No violation of American laws in lobbying by Walmart: US

Dec 11 2012, 10:06 IST
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It is alleged that Walmart spent Rs 125 cr for lobbying with lawmakers to get access to Indian market. (Reuters) It is alleged that Walmart spent Rs 125 cr for lobbying with lawmakers to get access to Indian market. (Reuters)
SummaryIt is alleged Walmart spent Rs 125 cr for lobbying with lawmakers to get access to Indian market.

Amid controversy over reports that Walmart spent nearly Rs 125 crore for lobbying with lawmakers to get access to Indian market, the US has said the global retail giant did not violate any American law as far as the matter is concerned.

“On the US side, I don't have any reason to believe that we have a violation of US law here. With regard to the Indian side, I'll refer you to them,” State Department spokesperson Victoria Nuland said yesterday, categorically dismissing allegations by Indian opposition parties in this regard.

Nuland was responding to questions on charges by opposition parties in India that Walmart spent huge sums in four years in lobbying before the US Congress, including on those related to enhanced market access for investment in India.

“We've seen these press reports. With regard to lobbying in the US, I think you know that the Lobby Disclosure Act of 1995 and the Honest Leadership and Open Government Act of 2007 requires lobbyists for any company or organisation to disclose its activities in a periodic report to Congress,” she said.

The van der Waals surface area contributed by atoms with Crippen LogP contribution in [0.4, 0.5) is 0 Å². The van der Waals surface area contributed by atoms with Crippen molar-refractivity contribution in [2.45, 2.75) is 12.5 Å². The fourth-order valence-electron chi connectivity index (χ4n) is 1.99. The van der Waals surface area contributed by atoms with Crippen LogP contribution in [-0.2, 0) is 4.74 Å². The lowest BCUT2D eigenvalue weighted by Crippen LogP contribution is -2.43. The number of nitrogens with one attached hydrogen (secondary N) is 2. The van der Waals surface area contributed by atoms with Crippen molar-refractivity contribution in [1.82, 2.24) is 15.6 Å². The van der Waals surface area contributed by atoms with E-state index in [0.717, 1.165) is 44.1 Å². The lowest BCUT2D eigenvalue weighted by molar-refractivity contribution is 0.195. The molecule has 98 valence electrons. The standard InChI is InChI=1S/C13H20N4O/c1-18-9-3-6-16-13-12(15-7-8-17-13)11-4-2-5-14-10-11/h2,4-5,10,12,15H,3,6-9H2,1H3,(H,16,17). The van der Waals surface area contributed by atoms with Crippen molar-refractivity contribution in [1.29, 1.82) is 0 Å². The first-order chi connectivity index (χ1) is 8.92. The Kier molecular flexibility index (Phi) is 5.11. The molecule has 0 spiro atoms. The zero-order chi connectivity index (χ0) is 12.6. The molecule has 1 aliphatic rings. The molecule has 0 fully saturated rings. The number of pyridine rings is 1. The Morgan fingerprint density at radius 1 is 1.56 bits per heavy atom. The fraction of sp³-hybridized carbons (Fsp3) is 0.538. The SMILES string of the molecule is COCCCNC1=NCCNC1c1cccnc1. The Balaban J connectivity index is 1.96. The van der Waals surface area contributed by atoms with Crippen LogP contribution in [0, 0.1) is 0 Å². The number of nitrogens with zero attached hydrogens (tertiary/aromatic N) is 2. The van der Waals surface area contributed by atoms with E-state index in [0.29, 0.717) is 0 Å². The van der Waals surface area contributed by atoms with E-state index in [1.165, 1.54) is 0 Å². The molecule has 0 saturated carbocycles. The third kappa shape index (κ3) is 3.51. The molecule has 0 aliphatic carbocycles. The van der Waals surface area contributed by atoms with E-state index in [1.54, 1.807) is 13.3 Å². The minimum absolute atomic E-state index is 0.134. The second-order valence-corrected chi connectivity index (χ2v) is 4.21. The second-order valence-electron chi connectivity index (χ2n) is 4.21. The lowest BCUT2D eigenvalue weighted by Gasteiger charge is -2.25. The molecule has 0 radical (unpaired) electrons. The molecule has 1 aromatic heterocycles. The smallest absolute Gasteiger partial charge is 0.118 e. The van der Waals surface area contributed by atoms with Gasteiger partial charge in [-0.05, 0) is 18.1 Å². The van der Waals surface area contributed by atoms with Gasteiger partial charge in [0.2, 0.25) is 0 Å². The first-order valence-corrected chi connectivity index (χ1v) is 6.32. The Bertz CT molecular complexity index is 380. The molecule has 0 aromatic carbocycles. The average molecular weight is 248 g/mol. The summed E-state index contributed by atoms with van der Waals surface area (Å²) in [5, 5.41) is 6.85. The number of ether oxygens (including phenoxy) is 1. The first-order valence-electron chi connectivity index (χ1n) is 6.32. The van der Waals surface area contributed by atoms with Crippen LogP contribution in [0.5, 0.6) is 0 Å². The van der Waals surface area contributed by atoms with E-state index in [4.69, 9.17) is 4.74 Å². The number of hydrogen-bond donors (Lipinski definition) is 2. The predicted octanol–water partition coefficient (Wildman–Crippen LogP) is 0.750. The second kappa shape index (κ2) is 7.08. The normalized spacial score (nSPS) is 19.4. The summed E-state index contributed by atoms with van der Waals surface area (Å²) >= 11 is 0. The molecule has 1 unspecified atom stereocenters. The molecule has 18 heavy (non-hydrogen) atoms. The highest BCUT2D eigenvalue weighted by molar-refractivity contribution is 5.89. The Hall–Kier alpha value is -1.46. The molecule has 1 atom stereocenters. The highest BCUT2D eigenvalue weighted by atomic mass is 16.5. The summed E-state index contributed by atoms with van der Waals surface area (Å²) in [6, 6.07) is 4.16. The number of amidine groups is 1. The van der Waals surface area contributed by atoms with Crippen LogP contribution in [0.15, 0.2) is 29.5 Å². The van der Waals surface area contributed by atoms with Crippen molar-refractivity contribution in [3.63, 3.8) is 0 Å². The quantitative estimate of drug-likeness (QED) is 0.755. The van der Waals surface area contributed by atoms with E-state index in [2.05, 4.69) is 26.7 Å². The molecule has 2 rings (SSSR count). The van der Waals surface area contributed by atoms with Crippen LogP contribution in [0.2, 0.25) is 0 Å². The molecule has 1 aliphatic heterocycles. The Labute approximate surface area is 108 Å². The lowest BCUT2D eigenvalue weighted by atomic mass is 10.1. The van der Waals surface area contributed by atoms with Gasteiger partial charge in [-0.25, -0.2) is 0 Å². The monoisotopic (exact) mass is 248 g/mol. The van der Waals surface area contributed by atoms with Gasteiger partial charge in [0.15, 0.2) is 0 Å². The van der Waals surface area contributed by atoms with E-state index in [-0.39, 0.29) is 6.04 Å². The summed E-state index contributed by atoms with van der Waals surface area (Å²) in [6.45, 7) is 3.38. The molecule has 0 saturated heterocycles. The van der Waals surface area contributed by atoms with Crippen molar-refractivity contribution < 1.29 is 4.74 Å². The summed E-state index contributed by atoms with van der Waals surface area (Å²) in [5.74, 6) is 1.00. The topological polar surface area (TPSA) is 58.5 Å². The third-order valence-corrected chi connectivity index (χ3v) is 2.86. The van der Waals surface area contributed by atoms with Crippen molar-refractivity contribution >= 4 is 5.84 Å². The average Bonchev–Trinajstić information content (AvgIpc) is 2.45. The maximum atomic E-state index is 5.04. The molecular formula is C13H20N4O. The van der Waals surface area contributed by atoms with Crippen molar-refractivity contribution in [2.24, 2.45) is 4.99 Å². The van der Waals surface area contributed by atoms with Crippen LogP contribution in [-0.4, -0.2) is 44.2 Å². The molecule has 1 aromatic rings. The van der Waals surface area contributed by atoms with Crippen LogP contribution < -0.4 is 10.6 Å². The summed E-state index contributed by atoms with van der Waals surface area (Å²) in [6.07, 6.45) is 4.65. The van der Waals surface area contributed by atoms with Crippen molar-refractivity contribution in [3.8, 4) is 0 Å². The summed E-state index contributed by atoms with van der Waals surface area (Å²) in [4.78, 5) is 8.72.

“So the report which some of these allegations have cited is a regularly required report for the US government as part of our open government transparency in governance requirements,” Nuland said.

Meanwhile, Walmart has also denied of being involved in any wrongdoing.

“These allegations are entirely false. In accordance with US law, American companies are required to disclose issues and expenditures associated with lobbying on a quarterly basis. The expenditures are a compilation of expenses associated with US federal lobbying contacts and include staffing cost, association dues and payments made to consultants, all in the US,” a company spokesperson said.

The spokesperson said the company had “held discussions” with US officials about a range of “trade and investment issues” that impact its businesses in the US and worldwide, and disclosed this in accordance with the law.

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